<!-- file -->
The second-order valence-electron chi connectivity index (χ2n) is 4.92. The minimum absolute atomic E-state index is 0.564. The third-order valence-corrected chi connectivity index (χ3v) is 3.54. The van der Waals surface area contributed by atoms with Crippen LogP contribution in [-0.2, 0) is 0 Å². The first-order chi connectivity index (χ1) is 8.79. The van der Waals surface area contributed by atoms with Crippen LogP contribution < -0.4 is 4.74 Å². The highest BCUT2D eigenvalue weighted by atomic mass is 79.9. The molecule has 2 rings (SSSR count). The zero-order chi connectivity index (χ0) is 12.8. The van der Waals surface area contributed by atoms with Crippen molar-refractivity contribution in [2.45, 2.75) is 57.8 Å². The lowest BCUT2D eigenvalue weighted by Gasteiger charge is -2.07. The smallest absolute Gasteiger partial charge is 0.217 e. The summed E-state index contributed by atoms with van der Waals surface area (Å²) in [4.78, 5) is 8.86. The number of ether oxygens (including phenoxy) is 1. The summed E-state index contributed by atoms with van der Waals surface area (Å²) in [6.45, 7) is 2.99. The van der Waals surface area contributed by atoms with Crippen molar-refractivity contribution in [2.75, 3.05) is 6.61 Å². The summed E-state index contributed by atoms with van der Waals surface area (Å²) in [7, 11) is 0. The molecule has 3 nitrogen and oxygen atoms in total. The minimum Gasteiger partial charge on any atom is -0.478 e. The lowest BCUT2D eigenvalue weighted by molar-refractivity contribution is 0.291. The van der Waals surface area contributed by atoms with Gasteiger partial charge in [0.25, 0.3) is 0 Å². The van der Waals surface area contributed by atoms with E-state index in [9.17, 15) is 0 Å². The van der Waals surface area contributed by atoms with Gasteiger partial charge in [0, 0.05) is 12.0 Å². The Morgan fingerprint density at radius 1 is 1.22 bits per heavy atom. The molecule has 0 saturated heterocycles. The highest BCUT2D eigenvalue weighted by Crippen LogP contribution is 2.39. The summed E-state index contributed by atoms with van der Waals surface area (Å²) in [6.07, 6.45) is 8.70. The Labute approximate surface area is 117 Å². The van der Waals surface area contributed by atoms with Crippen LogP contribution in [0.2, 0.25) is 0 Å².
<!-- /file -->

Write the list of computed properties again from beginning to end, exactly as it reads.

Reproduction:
The second-order valence-electron chi connectivity index (χ2n) is 4.92. The minimum absolute atomic E-state index is 0.564. The third-order valence-corrected chi connectivity index (χ3v) is 3.54. The van der Waals surface area contributed by atoms with Crippen LogP contribution in [-0.2, 0) is 0 Å². The first-order chi connectivity index (χ1) is 8.79. The van der Waals surface area contributed by atoms with Crippen LogP contribution < -0.4 is 4.74 Å². The highest BCUT2D eigenvalue weighted by atomic mass is 79.9. The molecule has 2 rings (SSSR count). The zero-order chi connectivity index (χ0) is 12.8. The van der Waals surface area contributed by atoms with Crippen molar-refractivity contribution in [2.45, 2.75) is 57.8 Å². The lowest BCUT2D eigenvalue weighted by Gasteiger charge is -2.07. The smallest absolute Gasteiger partial charge is 0.217 e. The summed E-state index contributed by atoms with van der Waals surface area (Å²) in [4.78, 5) is 8.86. The number of ether oxygens (including phenoxy) is 1. The summed E-state index contributed by atoms with van der Waals surface area (Å²) in [6.45, 7) is 2.99. The van der Waals surface area contributed by atoms with Crippen molar-refractivity contribution in [2.75, 3.05) is 6.61 Å². The summed E-state index contributed by atoms with van der Waals surface area (Å²) in [7, 11) is 0. The molecule has 3 nitrogen and oxygen atoms in total. The minimum Gasteiger partial charge on any atom is -0.478 e. The lowest BCUT2D eigenvalue weighted by molar-refractivity contribution is 0.291. The van der Waals surface area contributed by atoms with Gasteiger partial charge in [0.25, 0.3) is 0 Å². The van der Waals surface area contributed by atoms with E-state index in [9.17, 15) is 0 Å². The van der Waals surface area contributed by atoms with Gasteiger partial charge in [0, 0.05) is 12.0 Å². The Morgan fingerprint density at radius 1 is 1.22 bits per heavy atom. The molecule has 0 saturated heterocycles. The highest BCUT2D eigenvalue weighted by Crippen LogP contribution is 2.39. The summed E-state index contributed by atoms with van der Waals surface area (Å²) in [6.07, 6.45) is 8.70. The Labute approximate surface area is 117 Å². The van der Waals surface area contributed by atoms with Crippen LogP contribution in [0.2, 0.25) is 0 Å².